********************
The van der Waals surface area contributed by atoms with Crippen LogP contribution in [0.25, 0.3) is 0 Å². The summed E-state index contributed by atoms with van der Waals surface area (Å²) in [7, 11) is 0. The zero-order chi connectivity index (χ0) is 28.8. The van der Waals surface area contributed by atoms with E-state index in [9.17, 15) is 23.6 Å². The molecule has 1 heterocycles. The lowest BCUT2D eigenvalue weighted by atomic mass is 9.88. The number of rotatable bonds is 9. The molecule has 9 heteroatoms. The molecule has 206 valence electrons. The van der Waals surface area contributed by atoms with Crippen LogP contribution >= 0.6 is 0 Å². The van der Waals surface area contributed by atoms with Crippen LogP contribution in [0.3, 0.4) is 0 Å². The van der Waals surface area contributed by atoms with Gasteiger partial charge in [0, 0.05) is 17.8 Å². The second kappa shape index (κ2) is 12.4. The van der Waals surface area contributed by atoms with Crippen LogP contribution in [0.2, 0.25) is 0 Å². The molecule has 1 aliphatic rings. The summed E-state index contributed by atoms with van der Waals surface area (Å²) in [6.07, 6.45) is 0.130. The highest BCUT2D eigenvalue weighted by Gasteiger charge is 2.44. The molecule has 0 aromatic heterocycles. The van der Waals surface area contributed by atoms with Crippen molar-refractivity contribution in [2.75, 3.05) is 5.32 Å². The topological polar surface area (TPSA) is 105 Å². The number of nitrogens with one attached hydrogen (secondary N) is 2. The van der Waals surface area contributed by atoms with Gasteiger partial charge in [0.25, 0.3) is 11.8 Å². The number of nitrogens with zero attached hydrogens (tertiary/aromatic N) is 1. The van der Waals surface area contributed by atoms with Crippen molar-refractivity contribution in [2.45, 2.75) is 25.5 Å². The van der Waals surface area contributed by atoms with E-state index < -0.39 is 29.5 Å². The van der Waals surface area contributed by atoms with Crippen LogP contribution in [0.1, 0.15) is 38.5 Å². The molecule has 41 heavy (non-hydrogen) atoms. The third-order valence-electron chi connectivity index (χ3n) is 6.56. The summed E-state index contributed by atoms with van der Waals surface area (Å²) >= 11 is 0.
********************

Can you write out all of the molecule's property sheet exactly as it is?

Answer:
The van der Waals surface area contributed by atoms with Crippen LogP contribution in [0.25, 0.3) is 0 Å². The summed E-state index contributed by atoms with van der Waals surface area (Å²) in [7, 11) is 0. The zero-order chi connectivity index (χ0) is 28.8. The van der Waals surface area contributed by atoms with E-state index in [9.17, 15) is 23.6 Å². The molecule has 1 heterocycles. The lowest BCUT2D eigenvalue weighted by atomic mass is 9.88. The number of rotatable bonds is 9. The molecule has 9 heteroatoms. The molecule has 206 valence electrons. The van der Waals surface area contributed by atoms with Crippen LogP contribution >= 0.6 is 0 Å². The van der Waals surface area contributed by atoms with Crippen LogP contribution in [0.3, 0.4) is 0 Å². The van der Waals surface area contributed by atoms with Gasteiger partial charge in [0, 0.05) is 17.8 Å². The second kappa shape index (κ2) is 12.4. The van der Waals surface area contributed by atoms with Crippen LogP contribution in [0.2, 0.25) is 0 Å². The molecule has 1 aliphatic rings. The summed E-state index contributed by atoms with van der Waals surface area (Å²) in [6.07, 6.45) is 0.130. The highest BCUT2D eigenvalue weighted by Gasteiger charge is 2.44. The molecule has 0 aromatic heterocycles. The van der Waals surface area contributed by atoms with Crippen molar-refractivity contribution in [2.75, 3.05) is 5.32 Å². The topological polar surface area (TPSA) is 105 Å². The number of nitrogens with one attached hydrogen (secondary N) is 2. The van der Waals surface area contributed by atoms with Gasteiger partial charge in [0.25, 0.3) is 11.8 Å². The number of nitrogens with zero attached hydrogens (tertiary/aromatic N) is 1. The van der Waals surface area contributed by atoms with Crippen molar-refractivity contribution in [2.45, 2.75) is 25.5 Å². The van der Waals surface area contributed by atoms with E-state index < -0.39 is 29.5 Å². The van der Waals surface area contributed by atoms with Crippen LogP contribution in [0.1, 0.15) is 38.5 Å². The molecule has 41 heavy (non-hydrogen) atoms. The third-order valence-electron chi connectivity index (χ3n) is 6.56. The summed E-state index contributed by atoms with van der Waals surface area (Å²) >= 11 is 0.